Well this morning the postman delivered a small package containing some new releases from EUREKA MINIATURES. I had heard Chinese Infantry for WW2 were being released and having seen the quality of other 15mm, such as the brilliantly sculptured Italian WW1, I was quite excited to see what these were like. Mike Broadbent sculpted the range, and his previous products have always been top notch.
I was certainly not disappointed and if anything my high expectations were exceeded.
There were four samples to examine and I looked them over at close range, in a bright light, by sitting them on the tabletop at ‘wargame viewing distance’, and by comparing them with some reference books.
Figure 1. A crisply cast standing rifleman is standing in a pleasingly ‘human’ posture, while firing. Weight on the front foot, elbows in the right position and yet looking as if he is about to receive the recoil on his back foot. This level of the understanding of the human posture is carried over into all the figures. He has the typical hat with fur ear covers, that are normally worn with the covers tied over the top of the crown. The hat is just as one might have wanted, based on photographs of the era. He has crossed ammunition belts and a high level of detail to his equipment. Having been reading about the period in recent days, I consider this figure would be equally usable for Nationalists, War Lord, or Communist soldiers from 1930 onward. This makes it a very useful model.
Figure 2. This depicts a ‘Big Sword’ soldier. He has a grenade in one hand and his sword in the other. Detail is once again very crisp, especially the puttees and the way the trousers flop over them. He is shown wearing a distinctly ‘Nationalist’ type ball cap, with a slightly ‘kepi’ type top. Mike has gone to the trouble to make sure this hat doesn’t just look like any of the similar hats worn by other countries. Close examination shows it to be very much of Chinese pattern. The crispness of detail in his webbing etc is pleasing. He even has a high cheek-boned, Asian face, which is very skilful for 15mm. Animation is again very good.
Probably the only fault I can pick with this figure, is that he does not have the distinctive large sword scabbard slung across his back. Which makes me wonder what he is supposed to do with the excellently done, large sword he is waving, when not in use. Although he has ammunition belts, he does not have a firearm. This of course is very common with many manufacturers when it comes to people throwing grenades and was a bit disappointing. After all, even people with big swords and hand grenades, usually have some sort of firearm for longer range use.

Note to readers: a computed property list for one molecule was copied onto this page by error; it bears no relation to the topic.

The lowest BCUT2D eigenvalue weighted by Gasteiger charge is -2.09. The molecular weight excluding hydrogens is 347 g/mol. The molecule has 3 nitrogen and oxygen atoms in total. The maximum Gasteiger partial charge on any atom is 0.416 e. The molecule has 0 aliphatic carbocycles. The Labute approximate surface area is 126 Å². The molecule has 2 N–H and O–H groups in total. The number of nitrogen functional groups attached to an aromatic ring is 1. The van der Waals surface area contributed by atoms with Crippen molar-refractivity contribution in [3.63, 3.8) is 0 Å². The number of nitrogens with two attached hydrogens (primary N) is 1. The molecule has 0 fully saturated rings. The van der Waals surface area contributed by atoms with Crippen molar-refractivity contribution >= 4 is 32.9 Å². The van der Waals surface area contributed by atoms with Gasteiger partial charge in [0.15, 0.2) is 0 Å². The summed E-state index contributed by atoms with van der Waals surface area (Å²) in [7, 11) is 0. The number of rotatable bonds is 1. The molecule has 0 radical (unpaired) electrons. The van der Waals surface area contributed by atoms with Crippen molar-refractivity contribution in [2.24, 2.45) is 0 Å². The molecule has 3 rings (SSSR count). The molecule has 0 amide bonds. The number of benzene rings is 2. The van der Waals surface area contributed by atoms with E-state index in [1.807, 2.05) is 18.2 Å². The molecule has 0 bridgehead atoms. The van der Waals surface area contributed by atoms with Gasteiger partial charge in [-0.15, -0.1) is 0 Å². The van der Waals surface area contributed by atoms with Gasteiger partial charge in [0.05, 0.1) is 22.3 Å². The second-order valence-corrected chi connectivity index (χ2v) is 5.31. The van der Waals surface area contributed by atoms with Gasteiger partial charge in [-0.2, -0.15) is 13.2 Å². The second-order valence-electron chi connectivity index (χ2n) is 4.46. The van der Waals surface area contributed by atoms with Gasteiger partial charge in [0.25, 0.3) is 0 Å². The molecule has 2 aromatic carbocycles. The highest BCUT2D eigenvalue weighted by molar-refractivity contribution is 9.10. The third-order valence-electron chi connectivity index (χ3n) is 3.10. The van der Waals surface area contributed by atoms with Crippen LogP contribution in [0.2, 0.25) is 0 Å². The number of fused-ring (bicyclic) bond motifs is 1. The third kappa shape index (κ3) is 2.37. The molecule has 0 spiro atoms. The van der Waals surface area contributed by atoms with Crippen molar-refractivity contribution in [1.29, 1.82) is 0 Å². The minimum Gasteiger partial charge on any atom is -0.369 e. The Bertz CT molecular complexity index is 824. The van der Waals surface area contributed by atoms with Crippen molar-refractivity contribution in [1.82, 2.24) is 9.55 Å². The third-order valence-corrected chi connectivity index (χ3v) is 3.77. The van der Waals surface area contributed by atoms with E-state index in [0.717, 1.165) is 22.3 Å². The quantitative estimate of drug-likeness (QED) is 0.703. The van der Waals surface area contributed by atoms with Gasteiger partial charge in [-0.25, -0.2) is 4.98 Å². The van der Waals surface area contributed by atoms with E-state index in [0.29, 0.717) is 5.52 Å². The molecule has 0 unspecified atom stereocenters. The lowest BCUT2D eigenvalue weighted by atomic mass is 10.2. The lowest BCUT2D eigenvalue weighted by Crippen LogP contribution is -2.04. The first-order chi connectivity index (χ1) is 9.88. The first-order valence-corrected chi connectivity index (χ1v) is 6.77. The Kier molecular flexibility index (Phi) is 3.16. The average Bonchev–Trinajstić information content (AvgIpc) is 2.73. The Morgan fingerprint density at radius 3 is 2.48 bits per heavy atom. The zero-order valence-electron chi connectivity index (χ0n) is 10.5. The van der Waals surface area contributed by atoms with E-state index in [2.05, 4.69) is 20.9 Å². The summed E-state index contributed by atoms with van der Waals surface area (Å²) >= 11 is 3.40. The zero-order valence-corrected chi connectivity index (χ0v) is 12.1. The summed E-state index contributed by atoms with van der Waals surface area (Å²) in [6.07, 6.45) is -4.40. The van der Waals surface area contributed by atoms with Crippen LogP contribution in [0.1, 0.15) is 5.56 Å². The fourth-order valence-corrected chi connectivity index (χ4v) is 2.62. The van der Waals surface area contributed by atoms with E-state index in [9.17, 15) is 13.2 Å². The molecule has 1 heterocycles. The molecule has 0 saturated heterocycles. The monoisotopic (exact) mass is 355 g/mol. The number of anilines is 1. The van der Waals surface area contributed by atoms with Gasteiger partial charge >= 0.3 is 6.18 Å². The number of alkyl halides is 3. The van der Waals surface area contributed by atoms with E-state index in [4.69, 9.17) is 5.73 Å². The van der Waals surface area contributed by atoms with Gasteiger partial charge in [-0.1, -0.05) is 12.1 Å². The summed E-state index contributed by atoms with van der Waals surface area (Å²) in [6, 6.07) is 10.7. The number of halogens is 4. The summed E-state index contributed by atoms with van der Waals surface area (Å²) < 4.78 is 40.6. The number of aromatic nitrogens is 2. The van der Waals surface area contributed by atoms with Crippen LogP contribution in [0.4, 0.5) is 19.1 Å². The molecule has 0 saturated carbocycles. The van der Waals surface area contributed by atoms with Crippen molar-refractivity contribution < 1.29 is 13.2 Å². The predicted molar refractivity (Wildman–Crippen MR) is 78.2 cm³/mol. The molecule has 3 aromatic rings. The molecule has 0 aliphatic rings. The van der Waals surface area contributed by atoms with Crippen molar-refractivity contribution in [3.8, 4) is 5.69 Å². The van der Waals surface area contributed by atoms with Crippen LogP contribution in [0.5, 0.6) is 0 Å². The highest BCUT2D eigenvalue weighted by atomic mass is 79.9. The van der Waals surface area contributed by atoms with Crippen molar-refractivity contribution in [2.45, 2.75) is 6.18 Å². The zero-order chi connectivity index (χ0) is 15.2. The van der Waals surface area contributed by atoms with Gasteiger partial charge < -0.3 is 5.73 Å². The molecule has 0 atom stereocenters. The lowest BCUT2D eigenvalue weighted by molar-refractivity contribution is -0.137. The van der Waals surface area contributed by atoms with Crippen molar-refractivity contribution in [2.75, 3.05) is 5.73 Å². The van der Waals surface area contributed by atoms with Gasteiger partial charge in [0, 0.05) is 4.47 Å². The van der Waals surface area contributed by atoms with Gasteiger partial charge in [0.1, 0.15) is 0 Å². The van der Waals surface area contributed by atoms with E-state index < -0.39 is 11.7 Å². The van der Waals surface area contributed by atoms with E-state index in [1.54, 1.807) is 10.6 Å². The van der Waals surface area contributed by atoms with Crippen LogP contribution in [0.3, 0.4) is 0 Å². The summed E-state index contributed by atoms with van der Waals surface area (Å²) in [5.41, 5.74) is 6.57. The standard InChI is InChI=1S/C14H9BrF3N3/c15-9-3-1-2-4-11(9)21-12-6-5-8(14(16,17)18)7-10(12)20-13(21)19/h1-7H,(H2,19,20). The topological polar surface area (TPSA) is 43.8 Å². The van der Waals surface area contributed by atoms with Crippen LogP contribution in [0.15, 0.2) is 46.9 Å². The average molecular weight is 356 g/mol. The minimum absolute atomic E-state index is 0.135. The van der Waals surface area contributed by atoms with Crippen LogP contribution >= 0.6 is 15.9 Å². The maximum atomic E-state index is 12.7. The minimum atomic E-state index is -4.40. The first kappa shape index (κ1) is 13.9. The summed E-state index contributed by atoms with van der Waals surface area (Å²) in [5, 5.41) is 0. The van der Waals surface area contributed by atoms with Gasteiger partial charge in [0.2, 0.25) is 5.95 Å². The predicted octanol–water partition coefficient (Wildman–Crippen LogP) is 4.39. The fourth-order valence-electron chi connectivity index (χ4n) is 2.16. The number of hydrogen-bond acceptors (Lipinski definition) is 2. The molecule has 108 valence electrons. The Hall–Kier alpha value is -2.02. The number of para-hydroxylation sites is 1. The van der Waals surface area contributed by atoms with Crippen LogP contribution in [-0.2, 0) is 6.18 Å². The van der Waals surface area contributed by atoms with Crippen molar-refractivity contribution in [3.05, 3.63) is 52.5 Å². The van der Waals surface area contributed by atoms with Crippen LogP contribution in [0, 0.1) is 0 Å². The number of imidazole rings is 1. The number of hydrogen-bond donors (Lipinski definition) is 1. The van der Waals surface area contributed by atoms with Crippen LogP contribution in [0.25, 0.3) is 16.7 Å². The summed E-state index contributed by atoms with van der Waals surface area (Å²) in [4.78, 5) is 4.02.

That quibble aside, the figure is none the less excellent.
Figure 3. A prone light machine-gunner with a Japanese LMG. The detail of the weapon is amazing for 15mm. It is not only a great example of the sculptors art, but also of the skill of the mould maker, to get all this tiny detail to come out. Often the ability of a master maker will exceed the capabilities of the mould maker, but in this case Eureka obviously have a ‘joint act’ and have got it all together. He is wearing a fur hat and like figure 1. would fit with various Chinese forces. Once again his equipment is very crisply cast. He is presented on a sculptured base, which is a refreshing change from the usual flat, smooth ones. Visually this figure appears a little too long and must be one heck of a tall Chinaman. But this was insufficient to spoil my admiration for the general appearance and look.
Figure 4. My absolute favourite. This one is wearing a Mao-Tse-Tung type cap that is brilliantly done. Rounded as it should be, yet with creases and dents. The peak is slightly over hung by the billow of the soft cap, producing a really accurate look. He has crossed belts with ammunition pouches and is running forward with his rifle extended, but with the butt under his right arm. The effect is great because the animation is real to life. He looks like a man running forward, and does not have that rather ‘wooden’ look that some manufacturers seem to produce. I would bet that “The Great Leader” himself would approve of this figure as being a genuine representation of his Chinese Peoples Army.
Nic Robson of Eureka, has kindly provided the following provisional list of figures in the range. They are due to be released this month.
Provisional listing is:
- Infantry (24 variants)
- Big Sword men (4 variants)
- Artillery crew (3 variants)
- SMG soldiers (3 variants)
- HMG set (1 only)
- MG (2 variants)
- Mortar (1 only)
- Standard bearers (2 variants)
- Officers (2 variants)
The figures have sprung from the successful “100” and “300” club listings. For those unfamiliar with this, Eureka has a special section on their page where wargamers can submit figure types they would like to see produced. The 100 club is for 28mm and the 300 club for 15mm. Once submitted, if enough people put their names down total the required number, it is passed on to the designer who then produces them. This means several people may collectively pre-order enough to exceed 300 of a particular 15mm type, even though individually they might only want a few each.
EUREKA MINIATURES will spring to life on your browser, if you search under that name. The visit will be worth while, for the excellent variety of figures available across a wide range of periods.
Related Link: Eureka Miniatures
Eureka Miniatures can be contacted by the manual means at:
149 Poath Road Hughesdale Vic 3166 AUSTRALIA
(Melways Ref 69 C6)
Telephone/Fax: +61 3 9568 4085